Wednesday, August 6, 2014

Jesse Johnson - I Want My Girl

Best-known as the guitarist for Morris Day and the Time, Johnson signed a solo deal with A&M Records when the group broke up in 1984.  His first album, Jesse Johnson's Revue came out the following year, and  reached #43 on the album charts.

Johnson's material was typical of the Minneapolis pop/funk sound of the day; a less charitable author might call it Prince light.  Still, it is very listenable music, though it does not break any new ground.

For the blog, we went with "I Want My Girl," a slow jam classic.  The song only reached #76 on the pop charts, but did top out at #7 on the R&B charts.  Johnson released two more charting albums in the 1980's, and had 4 top 100 singles led by 1986's "Crazay," with Sly Stone, which hit #53.

As his solo career faded , Johnson became involved in movie soundtracks and album production -- his credits include records by Paula Abdul and Janet Jackson.  Although Johnson has taken several hiatuses (is that a word) from the music industry, he appears to be active as of this writing.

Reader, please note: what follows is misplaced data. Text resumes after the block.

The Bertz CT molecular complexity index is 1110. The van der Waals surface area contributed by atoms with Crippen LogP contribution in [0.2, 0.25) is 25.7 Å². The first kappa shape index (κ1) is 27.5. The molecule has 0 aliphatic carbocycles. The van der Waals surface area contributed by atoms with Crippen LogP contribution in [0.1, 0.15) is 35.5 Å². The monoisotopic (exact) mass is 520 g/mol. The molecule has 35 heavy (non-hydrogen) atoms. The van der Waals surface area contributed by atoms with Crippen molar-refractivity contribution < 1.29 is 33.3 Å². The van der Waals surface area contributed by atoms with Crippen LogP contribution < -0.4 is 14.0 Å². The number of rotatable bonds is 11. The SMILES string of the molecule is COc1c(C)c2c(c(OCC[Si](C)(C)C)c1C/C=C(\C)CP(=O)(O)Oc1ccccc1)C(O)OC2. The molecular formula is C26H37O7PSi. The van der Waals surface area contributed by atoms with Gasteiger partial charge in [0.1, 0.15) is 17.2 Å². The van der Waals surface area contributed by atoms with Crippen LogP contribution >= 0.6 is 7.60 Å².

Sunday, August 3, 2014

Siouxsie and the Banshees - Peek-A-Boo

"Peek-A-Boo" was Siouxsie and the Banshees first charting U.S. single, although it was the band's 15th top 40 song in their native Britain.  Led by their dramatic frontwoman Siouxsie Sioux (Susan Ballion), the band came out of the Bromley Contingent -- a group of hardcore Sex Pistol fans.  However, instead of becoming a straight up punk band, Siouxsie and the Banshees found their own sound, which fused punk with art house and postmodern elements.

The band's unique sound and appearance quickly found an audience in the U.K.  In fact, "Peek-A-Boo" was off the group's ninth studio album (Peepshow); all of the previous eight LPs broke the top 15 on the U.K. album charts.

The song also showed Siouxsie and the Banshees' continued sonic experimentation.  The idea for "Peek-A-Boo" began during the band's previous album, when they began writing a song based on playing John Cale's "Gun" backwards.  A year later, the song, with its layered instruments and cutting lyrics was ready, and became the lead single off Peepshow.

Ironically, the success of "Peek-A-Boo" came back to haunt the band, as the song was found to infringe on the 1938 standard "Jeepers Creepers." In response, Harry Warren and Johnny Mercer (who wrote "Jeepers Creepers" ) would go on to receive songwriting credit for "Peek-A-Boo."

Siouxsie and the Banshees would remain together until 1996, although the members (including Siouxsie Sioux) remains active in the industry as of this writing.

Cool trivia fact:  Siouxsie and the Banshees is an official one hit wonder, as only 1991's "Kiss Them for Me" (#23) broke the top 40 in the U.S.